• 2 (4 pound) racks pork spareribs, trimmed of excess fat
• ½ cup Chinese Five Spice
• Sea salt and fresh ground pepper
• 1 cup low sodium soy sauce
• 1 cup grapefruit juice
• ¼ cup hoisin sauce
• ¼ cup ketchup
• 3 tablespoons rice wine vinegar
• ¼ cup brown sugar
• 1 fresh red chili, minced
• 2 garlic cloves, smashed
• 2 inch piece fresh ginger, whacked open with the flat side of a knife
• 2 tablespoons sesame seeds, for garnish
• Chopped fresh Cilantro and green onion, for garnish
Preheat the oven to 300 degrees. Rub the ribs all over with the five-spice powder, then season generously with salt and pepper. Put the ribs in a single layer in a roasting pan and slow roast until they are almost tender, about 2 hours.
Meanwhile make the glaze. In a large bowl combine the soy sauce, grapefruit juice, hoisin sauce, ketchup, vinegar, brown sugar, chili, garlic and ginger in a saucepan. Bring the sauce to a simmer over medium heat. Cook until the sauce reduces and thickens then remove from the heat. Strain the sauce and reserve.
When the ribs are about 30 minutes away from being done, baste them with the teriyaki sauce. Cook until the meat pulls easily from the bone.
Just before serving, preheat the broiler. Baste the ribs again and brown them under the broiler for 5 to 8 minutes (or to desired level of crispness, keep an eye on them, they can burn quick). Separate the ribs with a cleaver or sharp knife, pile them on a platter and pour over remaining sauce. Sprinkle with sesame seeds, cilantro and green onion as desired. Recipe courtesy of Tyler Florence.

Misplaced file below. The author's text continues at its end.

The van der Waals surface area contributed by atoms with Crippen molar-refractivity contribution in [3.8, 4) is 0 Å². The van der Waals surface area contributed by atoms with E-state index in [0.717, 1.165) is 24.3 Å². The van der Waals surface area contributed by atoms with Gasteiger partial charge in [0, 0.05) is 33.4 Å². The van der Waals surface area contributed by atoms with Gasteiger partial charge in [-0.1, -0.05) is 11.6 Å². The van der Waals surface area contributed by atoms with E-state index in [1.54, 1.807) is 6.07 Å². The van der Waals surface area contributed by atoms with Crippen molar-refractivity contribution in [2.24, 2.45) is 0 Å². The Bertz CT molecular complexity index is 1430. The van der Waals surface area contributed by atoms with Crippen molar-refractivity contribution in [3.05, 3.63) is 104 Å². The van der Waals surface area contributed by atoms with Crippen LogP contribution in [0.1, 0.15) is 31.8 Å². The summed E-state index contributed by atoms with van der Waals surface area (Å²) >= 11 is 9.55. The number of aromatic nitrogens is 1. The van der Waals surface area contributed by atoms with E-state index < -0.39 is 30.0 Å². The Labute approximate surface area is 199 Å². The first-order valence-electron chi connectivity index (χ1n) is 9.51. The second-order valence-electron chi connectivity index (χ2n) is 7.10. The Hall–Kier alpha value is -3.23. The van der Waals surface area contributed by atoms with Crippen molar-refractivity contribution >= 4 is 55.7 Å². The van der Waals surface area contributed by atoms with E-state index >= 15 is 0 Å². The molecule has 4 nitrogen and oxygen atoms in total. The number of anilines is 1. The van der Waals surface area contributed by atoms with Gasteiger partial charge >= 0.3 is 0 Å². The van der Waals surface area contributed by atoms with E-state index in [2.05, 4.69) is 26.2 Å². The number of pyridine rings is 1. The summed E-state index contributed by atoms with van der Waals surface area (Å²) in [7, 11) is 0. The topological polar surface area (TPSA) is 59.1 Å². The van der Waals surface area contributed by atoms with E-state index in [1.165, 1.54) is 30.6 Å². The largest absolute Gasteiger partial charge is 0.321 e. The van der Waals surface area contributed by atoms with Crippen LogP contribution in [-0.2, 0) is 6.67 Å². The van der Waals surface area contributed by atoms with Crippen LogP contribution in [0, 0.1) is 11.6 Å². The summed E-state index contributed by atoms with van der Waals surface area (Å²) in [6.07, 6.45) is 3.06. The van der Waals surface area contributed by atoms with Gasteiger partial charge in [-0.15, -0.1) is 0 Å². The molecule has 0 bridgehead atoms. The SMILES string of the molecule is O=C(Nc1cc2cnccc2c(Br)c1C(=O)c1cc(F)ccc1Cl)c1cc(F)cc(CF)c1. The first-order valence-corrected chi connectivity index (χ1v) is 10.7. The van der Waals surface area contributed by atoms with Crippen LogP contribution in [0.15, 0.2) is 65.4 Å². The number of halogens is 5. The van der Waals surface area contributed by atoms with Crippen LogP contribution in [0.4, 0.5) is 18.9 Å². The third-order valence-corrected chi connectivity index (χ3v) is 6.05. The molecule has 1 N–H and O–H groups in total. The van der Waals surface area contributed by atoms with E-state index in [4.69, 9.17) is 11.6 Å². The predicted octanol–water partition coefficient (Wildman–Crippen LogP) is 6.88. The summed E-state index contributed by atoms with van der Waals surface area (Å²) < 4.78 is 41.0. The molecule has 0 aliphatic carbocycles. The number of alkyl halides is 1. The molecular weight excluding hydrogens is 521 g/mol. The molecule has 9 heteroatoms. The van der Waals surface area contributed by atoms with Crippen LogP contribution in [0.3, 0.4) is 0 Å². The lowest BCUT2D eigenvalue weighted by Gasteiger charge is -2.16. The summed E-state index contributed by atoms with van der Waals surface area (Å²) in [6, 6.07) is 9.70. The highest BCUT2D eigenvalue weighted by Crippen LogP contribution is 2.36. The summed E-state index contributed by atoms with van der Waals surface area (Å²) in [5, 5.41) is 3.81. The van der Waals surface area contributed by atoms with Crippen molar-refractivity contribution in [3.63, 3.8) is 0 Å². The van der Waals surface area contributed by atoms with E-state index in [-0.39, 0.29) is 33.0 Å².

Cambridge Cellars Limited
Dry Creek Valley, CA
Cambridge California Cellars strive to produce wines that embody the designations from where they are grown. Their “Limited” wines represent those rare, exceptional lots from distinguished appellations throughout California’s wine country. The Syrah Grenache is sourced from Dry Creek Valley, specifically the Simpson Vineyard that sits on the northern end with a cooler climate. Situated between the Russian River and Lake Sonoma, the vines are well-irrigated and produce ripe, plump styles of wine. Most known for growing exceptional Zinfandel, Dry Creek has expanded its reputation over the years and is now growing excellent Rhone and Bordeaux varietals.
“Syrah and Grenache, these two grapes play well together. Grenache for its raspberry, white pepper and mint notes and Syrah for its more brooding black pepper along with darker fruits like cherry and plum. This is just tannic enough to ask for food to accompany it.” – Doug Frost, MS, MW
Winemaker: Douglas Danielak
Appellation: Sonoma County, California
Varietal Blend: 60% Syrah, 40% Grenache
Analysis: 15.9% alcohol / volume
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Recipes for Pork Spareribs!